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National Labor Relations Board v. Fairview Hospital

April 28, 1971

NATIONAL LABOR RELATIONS BOARD, PETITIONER
v.
FAIRVIEW HOSPITAL, RESPONDENT



Knoch, Senior Circuit Judge, Fairchild and Pell, Circuit Judges.

Author: Pell

PELL, C. J.:

On December 3, 1970, in accordance with its opinion-order of October 20, 1970, this court entered its decree enforcing an order of the National Labor Relations Board issued on March 20, 1969 which, inter alia, directed that Fairview Hospital, Inc. and its personnel should offer a former employee, an orderly, reinstatement with reimbursement of any lost earnings. Despite various attempts by the Board to secure compliance without further resort to this court, the hospital and its executive directress, Geraldine Freund, have continuously refused to comply with the Board's order enforced by this court. The decision of this court ordering enforcement stands unchallenged by a petition for rehearing, by a petition for a writ of certiorari, or by any other recognized proceedings for the purpose of challenging the correctness of a decision of this court.

Accordingly, on April 9, 1971, Fairview Hospital, Inc. and Geraldine Freund were found in contempt of this court and its decree of December 3, 1970, and they were each fined $500 for each day they failed to purge themselves of said contempt.

The hospital and its directress admit noncompliance but state that the discharged employee "had been breaking into the medicine room and stealing drugs and that he had sexual relations with hospital personnel on hospital premises." It is further claimed that Fairview Hospital is a psychiatric hospital, that many of the younger patients have drug-associated problems and that the retention of the employee constitutes a hazard to the operation of the hospital and is inimical to the welfare, mental health and treatment of the patients. It is further claimed that he was discharged at the earliest opportunity.

This court would not lightly impose upon a psychiatric hospital the necessity of hiring an employee who would be a threat to the proper treatment of mental patients. Because of this and because of the stubborn insistence of the hospital and its directress that there will be no rehiring, we have again reviewed the entire record in this cause in connection with an emergency motion of the hospital and its directress praying for an order staying the contempt order of this court for a period of thirty days and to remit and suspend all fines which may have been incurred heretofore so that during said period a petition for certiorari may be filed with the United States Supreme Court. Presumably, the petition for certiorari could request only a review of the contempt order of this court as there has been no timely request for a review of the opinion and decree of this court ordering reinstatement.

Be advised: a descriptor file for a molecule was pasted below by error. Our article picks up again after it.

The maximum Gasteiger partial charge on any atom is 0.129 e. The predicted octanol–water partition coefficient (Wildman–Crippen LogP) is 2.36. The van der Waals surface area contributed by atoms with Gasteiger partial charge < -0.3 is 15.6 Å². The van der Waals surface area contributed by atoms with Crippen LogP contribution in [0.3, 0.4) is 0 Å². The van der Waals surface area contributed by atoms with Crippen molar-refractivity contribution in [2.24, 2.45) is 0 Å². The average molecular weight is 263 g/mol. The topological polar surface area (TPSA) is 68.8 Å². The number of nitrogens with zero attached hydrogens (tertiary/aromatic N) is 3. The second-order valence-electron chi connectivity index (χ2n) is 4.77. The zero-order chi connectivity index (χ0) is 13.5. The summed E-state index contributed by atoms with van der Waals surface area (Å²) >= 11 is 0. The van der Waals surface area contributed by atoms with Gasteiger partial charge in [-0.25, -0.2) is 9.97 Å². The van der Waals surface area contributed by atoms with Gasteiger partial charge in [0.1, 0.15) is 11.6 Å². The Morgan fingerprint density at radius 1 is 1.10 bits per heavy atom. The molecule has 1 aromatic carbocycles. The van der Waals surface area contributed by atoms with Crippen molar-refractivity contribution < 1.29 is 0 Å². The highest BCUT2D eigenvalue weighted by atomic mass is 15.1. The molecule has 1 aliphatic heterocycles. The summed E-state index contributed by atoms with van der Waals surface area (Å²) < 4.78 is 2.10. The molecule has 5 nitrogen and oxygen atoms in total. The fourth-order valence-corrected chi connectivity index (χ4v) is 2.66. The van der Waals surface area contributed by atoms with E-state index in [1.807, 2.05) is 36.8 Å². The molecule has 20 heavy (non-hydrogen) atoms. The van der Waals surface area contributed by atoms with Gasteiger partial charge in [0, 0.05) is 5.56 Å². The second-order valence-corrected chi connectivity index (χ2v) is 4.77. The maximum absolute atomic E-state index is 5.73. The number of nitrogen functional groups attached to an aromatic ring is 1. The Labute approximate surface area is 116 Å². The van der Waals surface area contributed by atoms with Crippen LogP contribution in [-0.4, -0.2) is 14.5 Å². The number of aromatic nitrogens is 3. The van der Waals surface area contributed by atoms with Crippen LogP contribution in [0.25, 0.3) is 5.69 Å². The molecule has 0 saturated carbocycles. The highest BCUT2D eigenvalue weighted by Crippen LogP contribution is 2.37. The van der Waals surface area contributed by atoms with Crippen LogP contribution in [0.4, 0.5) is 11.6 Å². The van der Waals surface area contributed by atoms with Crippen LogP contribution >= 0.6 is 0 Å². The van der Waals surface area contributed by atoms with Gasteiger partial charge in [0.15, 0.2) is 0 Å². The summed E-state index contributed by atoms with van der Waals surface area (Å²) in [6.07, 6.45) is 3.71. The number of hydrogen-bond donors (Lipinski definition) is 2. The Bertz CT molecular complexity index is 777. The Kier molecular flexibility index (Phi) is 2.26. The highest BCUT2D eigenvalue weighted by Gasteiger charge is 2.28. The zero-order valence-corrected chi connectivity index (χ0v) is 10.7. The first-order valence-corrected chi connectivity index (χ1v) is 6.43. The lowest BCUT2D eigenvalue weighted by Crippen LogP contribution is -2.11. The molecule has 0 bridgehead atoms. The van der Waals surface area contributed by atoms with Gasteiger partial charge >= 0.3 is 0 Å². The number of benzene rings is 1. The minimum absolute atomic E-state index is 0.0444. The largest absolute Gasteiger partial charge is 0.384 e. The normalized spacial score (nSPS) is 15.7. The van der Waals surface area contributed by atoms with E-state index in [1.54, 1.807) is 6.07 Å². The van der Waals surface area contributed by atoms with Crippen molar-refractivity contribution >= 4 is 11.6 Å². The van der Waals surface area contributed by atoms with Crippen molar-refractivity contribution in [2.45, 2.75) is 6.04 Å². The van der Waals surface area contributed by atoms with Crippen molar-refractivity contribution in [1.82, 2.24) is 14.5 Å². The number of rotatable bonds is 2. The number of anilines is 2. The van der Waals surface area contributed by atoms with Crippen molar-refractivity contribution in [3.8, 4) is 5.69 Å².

This is not a situation in which we are urged to modify our order because subsequent events or subsequently discovered evidence would tend to show that reinstatement would no longer further the purpose of the Act. See NLRB v. Mastro Plastics Corp., 261 F.2d 147, 149 (2d Cir. 1958). The situation indeed is far removed from Mastro.

In the hearing before the trial examiner, Freund was called as an adverse witness by the General Counsel. When asked why the employee in question was fired, she did state on two counts that she would care "to discuss here now." The following then appears in testimony:

"Q. (By Mr. Maslanka) Why was [the employee] fired?

A. That is because he was doing it.

Q. Doing what?

A. He was discussing the union during working hours.

Q. What did you say to him?

A. I just told him he had repeatedly been told not to discuss union activities while he was taking care of patients, and he had been cautioned long before, and if they are ...


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